Visitors Guide to
Illinois State Historical Markers

in the Meeting of the Great Rivers Scenic Byway Area

Calhoun, Jersey, & Madison Counties, Illinois
Haskell Playhouse
County: Madison
Location: Haskell Park, 1211 Henry Street, Alton
Erected:  May 29, 1989
Erected by: Alton Park and Recreation Commissions and The Illinois State Historical Society
"This unique Queen Anne style playhouse was built in 1885 for five year old Lucy J. Haskell, daughter of Dr. William A. and Florence Hayner Haskell. It is believed Lucy's grandfather, John E. Hayner, commissioned prominent local architect, Lucas J. Pfeiffenberger, to design the playhouse. In 1889, at age nine, Lucy died of diphtheria. After Florence Haskell's death in 1932, the Haskell family gave the estate to the City of Alton for educational and recreational purposes. The playhouse was to be retained in memory of Lucy J. Haskell. Designated a National Register Historic Landmark in 1974."
First State Prison in Illinois

County: Madison
Location: Broadway and Williams Streets, Alton
Erected: January 1, 1950
Erected by: The Illinois State Historical Society
"Ruins of the first state prison in Illinois. Built in 1830-31. Unsanitary conditions aroused persistent criticism from Dorothea Dix, pioneer in prison reform. All inmates were transferred to Joliet prior to 1860. During the Civil War many Confederate prisoners were incarcerated here and deaths averaged to ten a day."
Lewis & Clark Expedition
County: Madison
Location: West side IL 3 (formerly US 67 Alt.), North Ferguson Avenue, Wood River
Erected: January 1, 1976 
Erected by: The Illinois State Historical Society
"Meriwether Lewis and William Clark originally planned to camp west of the Mississippi River during the winter of 1803-04. Carlos Dehault Delassus, the Spanish commandant at St. Louis, however, had not received formal notification from his government of the Louisiana Purchase and would not permit the expedition to cross the river. Thus in the middle of December, 1803, Clark led about twenty-five men to the winter camp on the American side at the mouth of the Wood River, then 1.25 miles southwest of this site. At Camp River Dubois Lewis and Clark gathered supplies, compiled information and trained their men. Originally there were nine Kentuckians, fourteen soldiers, two French watermen, one hunter- interpreter and Clark's Negro servant at the camp. They were energetic, healthy individualists who did not accept discipline willingly. During the winter Lewis reprimanded several men for refusing to obey the orders of their officers, failing to perform sentry duty and making 'hunting of other business a pretext to cover their design of visiting a neighbouring whiskey shop...' Additional recruits enlisted for the first part of the trip Through hostile Indian country and in the spring three boats loaded with provisions, ammunition and merchandise were prepared for the long journey from the Mississippi to the Pacific Ocean and back. On May 14, 1804, Clark and about forty-five men 'Set out at 4 o'clock P.M., in the presence of many of the neighboring inhabitants, and proceeded on under a gentle breeze up the Missouri...'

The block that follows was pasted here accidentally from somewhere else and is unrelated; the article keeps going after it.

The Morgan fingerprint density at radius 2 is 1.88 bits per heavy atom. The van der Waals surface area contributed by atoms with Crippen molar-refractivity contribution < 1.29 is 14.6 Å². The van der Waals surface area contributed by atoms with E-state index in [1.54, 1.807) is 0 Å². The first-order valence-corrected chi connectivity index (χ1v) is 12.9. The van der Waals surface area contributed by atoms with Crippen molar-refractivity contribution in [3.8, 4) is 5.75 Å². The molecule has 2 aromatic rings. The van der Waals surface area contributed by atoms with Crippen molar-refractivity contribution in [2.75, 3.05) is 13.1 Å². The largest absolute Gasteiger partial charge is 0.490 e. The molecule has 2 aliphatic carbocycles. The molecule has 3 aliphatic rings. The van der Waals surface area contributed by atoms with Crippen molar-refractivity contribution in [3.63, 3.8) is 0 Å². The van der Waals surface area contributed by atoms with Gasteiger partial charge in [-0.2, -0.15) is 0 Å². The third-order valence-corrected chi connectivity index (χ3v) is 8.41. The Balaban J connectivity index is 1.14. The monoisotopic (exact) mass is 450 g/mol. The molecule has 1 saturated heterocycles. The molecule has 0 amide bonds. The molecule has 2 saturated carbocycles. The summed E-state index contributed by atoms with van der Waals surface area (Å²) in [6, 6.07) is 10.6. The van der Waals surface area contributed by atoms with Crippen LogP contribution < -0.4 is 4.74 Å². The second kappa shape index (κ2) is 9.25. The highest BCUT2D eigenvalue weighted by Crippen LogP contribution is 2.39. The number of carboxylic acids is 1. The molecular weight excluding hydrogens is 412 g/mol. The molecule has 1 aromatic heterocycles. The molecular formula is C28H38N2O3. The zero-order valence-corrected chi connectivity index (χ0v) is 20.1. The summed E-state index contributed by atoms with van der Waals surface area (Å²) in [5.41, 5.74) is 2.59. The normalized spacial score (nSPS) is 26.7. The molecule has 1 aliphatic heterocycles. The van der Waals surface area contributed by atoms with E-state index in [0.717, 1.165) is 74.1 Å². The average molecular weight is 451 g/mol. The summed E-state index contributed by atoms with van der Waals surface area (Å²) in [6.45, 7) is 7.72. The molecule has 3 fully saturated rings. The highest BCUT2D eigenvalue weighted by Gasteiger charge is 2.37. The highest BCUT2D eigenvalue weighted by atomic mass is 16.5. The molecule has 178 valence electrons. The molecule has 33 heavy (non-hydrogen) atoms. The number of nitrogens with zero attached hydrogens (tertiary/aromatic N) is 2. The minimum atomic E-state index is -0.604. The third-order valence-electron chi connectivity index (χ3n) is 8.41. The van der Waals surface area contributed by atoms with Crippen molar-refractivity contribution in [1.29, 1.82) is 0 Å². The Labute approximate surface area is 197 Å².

Lincoln & Douglas in Alton

County: Madison
Location: Alton
Erected: January 1, 1976
Erected by: Greater Alton Chamber of Commerce and The Illinois State Historical Society
"The seventh and last debate between Abraham Lincoln and Stephen A. Douglas of the 1858 US Senatorial Campaign, was held at this site on October 16. A crowd estimated at between five and ten thousand people gathered in front of the old City Hall to hear the two candidates. The debates received National Attention, with Lincoln campaigning on an antislavery platform and Douglas on one of States' Rights. Douglas defeated Lincoln for the Senate seat, but, two years later, in 1860, was defeated by Lincoln for the Presidency."
Hamilton Primary School

County: Jersey
Location: Otterville
Erected: 1992
Erected by:
Friends of Hamilton Primary School and The Illinois State Historical Society
"In 1834 Dr. Silas Hamilton, physician and humanitarian, bequeathed $4,000 for construction and operation of a building for educational and religious purposes. A stone school was opened in 1836, and the tuition-free education for local students attracted families to this area. The school was razed in 1872, rebuilt and enlarged, with the original stones at the base. Classes were held here until 1971. George Washington, a slave freed by Dr. Hamilton, studied here, became successful, and established a perpetual scholarship fund for Americans of African descent. He also provided for the erection of a monument to his former master."
Legend of the Piasa
Location: Great River Road, 6 miles North of Alton
Erected: January 1, 1984 
Erected by:
The Illinois State Historical Society
"In 1673 Jacques Marquette reported that he and fellow French explorer Louis Joliet discovered a painting of what was probably two 'Water Monsters' on the bluffs of the Mississippi River near present-day Alton. By 1700 those pictographic creatures were no longer visible. In 1836 the novelist John Russell described an image cut into the bluff of a legendary dragon-like creature with wings. According to Russell, the creature was called the Piasa, 'The Bird That Devours Men.' That version of the pictograph as well as myths about the Piasa have become prominent in folklore."
Lewis and Clark
State Historic Site
River Ferries
Sam Vadalabene
Bike Trail
Elsah, Illinois

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